Avoiding Power Struggles in the Classroom

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by Dr. Kelly Gfroerer and Dr. Jane Nelsen
 
 
 
One of the most difficult classroom management challenges is avoiding power struggles. Remember, it takes two to engage in a power struggle. The Mistaken Goal Chart shows us that your feelings are the best clue to the students’ mistaken goal. If you feel challenged or find yourself thinking something like “he/she is not going to win this”, we encourage you to stop, take a deep breath, and consider the student’s coded message. 
 
The iceberg provides a graphic illustration for understanding the mistaken goal of power. For Misguided Power, the belief is “I belong only when I’m the boss; or, at least, I don’t let you boss me.” The coded message that provides clues for encouragement is “Let me help. Give me choices.” The coded message provides two examples for guiding students to use their power in useful ways. There are several other examples in the last column of the Mistaken Goal Chart
 
 
As a classroom teacher I noticed how sometimes the same behavior would invite different feelings and then I would know there was a different purpose (depending on the student or circumstances). The feeling(s) I had when the challenging behavior occurred helped me understand the purpose of the misbehavior. This understanding provided a guide to which Positive Discipline tool might be most effective. For example, in one class a student tapping a pencil during class annoyed and irritated me. This was my clue that the student’s goal was undue attention. However, in another class when a different student did the same pencil tapping behavior, I felt challenged and found myself thinking, “I have to make him stop”.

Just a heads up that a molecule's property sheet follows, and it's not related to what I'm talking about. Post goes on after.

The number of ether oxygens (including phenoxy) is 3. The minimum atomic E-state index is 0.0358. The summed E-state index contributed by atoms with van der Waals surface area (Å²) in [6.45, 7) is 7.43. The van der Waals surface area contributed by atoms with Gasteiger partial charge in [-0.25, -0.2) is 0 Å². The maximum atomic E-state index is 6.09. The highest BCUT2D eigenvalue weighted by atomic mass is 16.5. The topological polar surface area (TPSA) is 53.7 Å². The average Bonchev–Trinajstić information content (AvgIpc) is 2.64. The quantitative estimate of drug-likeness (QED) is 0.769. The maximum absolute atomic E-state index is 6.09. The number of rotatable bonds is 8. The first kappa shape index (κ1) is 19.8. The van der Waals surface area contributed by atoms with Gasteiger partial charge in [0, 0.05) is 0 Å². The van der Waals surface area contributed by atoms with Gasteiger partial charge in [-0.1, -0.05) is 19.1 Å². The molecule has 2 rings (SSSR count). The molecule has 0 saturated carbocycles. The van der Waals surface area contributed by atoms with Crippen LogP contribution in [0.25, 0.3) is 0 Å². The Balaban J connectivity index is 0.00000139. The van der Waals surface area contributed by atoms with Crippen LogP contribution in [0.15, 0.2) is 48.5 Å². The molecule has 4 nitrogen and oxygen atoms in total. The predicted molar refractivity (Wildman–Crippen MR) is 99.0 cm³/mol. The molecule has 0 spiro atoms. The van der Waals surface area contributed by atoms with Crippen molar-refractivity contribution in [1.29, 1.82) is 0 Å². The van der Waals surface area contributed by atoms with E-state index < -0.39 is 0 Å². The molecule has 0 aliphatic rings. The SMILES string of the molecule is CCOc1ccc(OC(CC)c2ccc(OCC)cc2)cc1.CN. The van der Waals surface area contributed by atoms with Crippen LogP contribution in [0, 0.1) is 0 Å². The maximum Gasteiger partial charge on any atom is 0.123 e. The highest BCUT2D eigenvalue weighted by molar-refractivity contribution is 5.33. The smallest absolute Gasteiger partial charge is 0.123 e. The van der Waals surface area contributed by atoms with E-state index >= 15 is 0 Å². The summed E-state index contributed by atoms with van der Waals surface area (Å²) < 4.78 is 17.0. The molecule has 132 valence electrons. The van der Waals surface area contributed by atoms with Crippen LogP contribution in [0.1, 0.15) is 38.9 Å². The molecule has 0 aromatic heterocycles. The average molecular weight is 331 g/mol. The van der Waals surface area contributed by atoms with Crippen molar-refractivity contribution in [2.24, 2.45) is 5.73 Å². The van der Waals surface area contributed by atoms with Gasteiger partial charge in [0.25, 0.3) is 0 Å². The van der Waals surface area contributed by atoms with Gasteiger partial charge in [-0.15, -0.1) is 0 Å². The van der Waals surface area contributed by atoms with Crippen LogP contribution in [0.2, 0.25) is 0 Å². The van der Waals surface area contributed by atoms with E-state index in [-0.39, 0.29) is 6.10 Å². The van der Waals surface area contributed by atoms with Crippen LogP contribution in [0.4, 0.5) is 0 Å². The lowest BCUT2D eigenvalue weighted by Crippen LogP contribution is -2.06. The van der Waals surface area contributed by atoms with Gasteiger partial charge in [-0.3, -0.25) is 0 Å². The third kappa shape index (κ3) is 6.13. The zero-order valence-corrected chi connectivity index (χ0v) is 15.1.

Here are some tips for when you feel challenged and your student(s) mistaken goal is misguided power

 
1. For children under the age of four, focus on limited choices to engage the child in helping.
 
2. For older children, try any of the following:
 
“I need your help. What ideas do you have to fix this problem?”
“I think we are in a power struggle. Let’s take some time to calm down and then try again.”
“What is your understanding of our agreement?”
“What would help us the most right now, putting this on the class meeting agenda or brainstorming for a solution that works for both of us?”
 
2. Use the Mistaken Goal Detective Clue Form to practice becoming more familiar with the mistaken goal of Misguided Power.
 
3. Try connecting and validating the feelings of the student. You may also wish to share your perspective.